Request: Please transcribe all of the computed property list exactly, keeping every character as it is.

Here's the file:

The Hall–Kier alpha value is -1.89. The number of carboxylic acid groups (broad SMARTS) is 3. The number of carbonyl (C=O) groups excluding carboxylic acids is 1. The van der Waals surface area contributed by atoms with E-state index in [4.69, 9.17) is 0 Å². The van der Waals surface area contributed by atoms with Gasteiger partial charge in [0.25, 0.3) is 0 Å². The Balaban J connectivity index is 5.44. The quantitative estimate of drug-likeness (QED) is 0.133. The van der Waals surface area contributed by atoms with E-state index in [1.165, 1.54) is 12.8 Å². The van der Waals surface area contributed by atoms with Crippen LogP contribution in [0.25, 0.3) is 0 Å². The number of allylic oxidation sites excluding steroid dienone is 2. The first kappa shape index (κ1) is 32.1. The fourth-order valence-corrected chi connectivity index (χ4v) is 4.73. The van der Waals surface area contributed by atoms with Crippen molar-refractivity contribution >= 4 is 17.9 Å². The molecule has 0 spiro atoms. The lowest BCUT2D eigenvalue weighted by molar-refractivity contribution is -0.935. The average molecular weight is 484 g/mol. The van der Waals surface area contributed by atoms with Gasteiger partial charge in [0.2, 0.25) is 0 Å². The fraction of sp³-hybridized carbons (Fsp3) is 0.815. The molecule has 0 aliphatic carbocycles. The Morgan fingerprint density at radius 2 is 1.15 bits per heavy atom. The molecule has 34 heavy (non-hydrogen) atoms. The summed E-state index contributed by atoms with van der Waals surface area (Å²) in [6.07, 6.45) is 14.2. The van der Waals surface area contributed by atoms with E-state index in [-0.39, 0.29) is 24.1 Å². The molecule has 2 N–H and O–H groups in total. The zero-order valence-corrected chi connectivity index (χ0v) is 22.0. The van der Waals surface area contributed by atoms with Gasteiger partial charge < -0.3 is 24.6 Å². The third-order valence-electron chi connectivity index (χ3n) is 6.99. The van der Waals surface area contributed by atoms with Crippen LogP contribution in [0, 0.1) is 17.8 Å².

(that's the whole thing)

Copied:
The Hall–Kier alpha value is -1.89. The number of carboxylic acid groups (broad SMARTS) is 3. The number of carbonyl (C=O) groups excluding carboxylic acids is 1. The van der Waals surface area contributed by atoms with E-state index in [4.69, 9.17) is 0 Å². The van der Waals surface area contributed by atoms with Gasteiger partial charge in [0.25, 0.3) is 0 Å². The Balaban J connectivity index is 5.44. The quantitative estimate of drug-likeness (QED) is 0.133. The van der Waals surface area contributed by atoms with E-state index in [1.165, 1.54) is 12.8 Å². The van der Waals surface area contributed by atoms with Crippen LogP contribution in [0.25, 0.3) is 0 Å². The number of allylic oxidation sites excluding steroid dienone is 2. The first kappa shape index (κ1) is 32.1. The fourth-order valence-corrected chi connectivity index (χ4v) is 4.73. The van der Waals surface area contributed by atoms with Crippen molar-refractivity contribution >= 4 is 17.9 Å². The molecule has 0 spiro atoms. The lowest BCUT2D eigenvalue weighted by molar-refractivity contribution is -0.935. The average molecular weight is 484 g/mol. The van der Waals surface area contributed by atoms with Gasteiger partial charge in [0.2, 0.25) is 0 Å². The fraction of sp³-hybridized carbons (Fsp3) is 0.815. The molecule has 0 aliphatic carbocycles. The Morgan fingerprint density at radius 2 is 1.15 bits per heavy atom. The molecule has 34 heavy (non-hydrogen) atoms. The summed E-state index contributed by atoms with van der Waals surface area (Å²) in [6.07, 6.45) is 14.2. The van der Waals surface area contributed by atoms with E-state index in [-0.39, 0.29) is 24.1 Å². The molecule has 2 N–H and O–H groups in total. The zero-order valence-corrected chi connectivity index (χ0v) is 22.0. The van der Waals surface area contributed by atoms with Gasteiger partial charge < -0.3 is 24.6 Å². The third-order valence-electron chi connectivity index (χ3n) is 6.99. The van der Waals surface area contributed by atoms with Crippen LogP contribution in [0, 0.1) is 17.8 Å².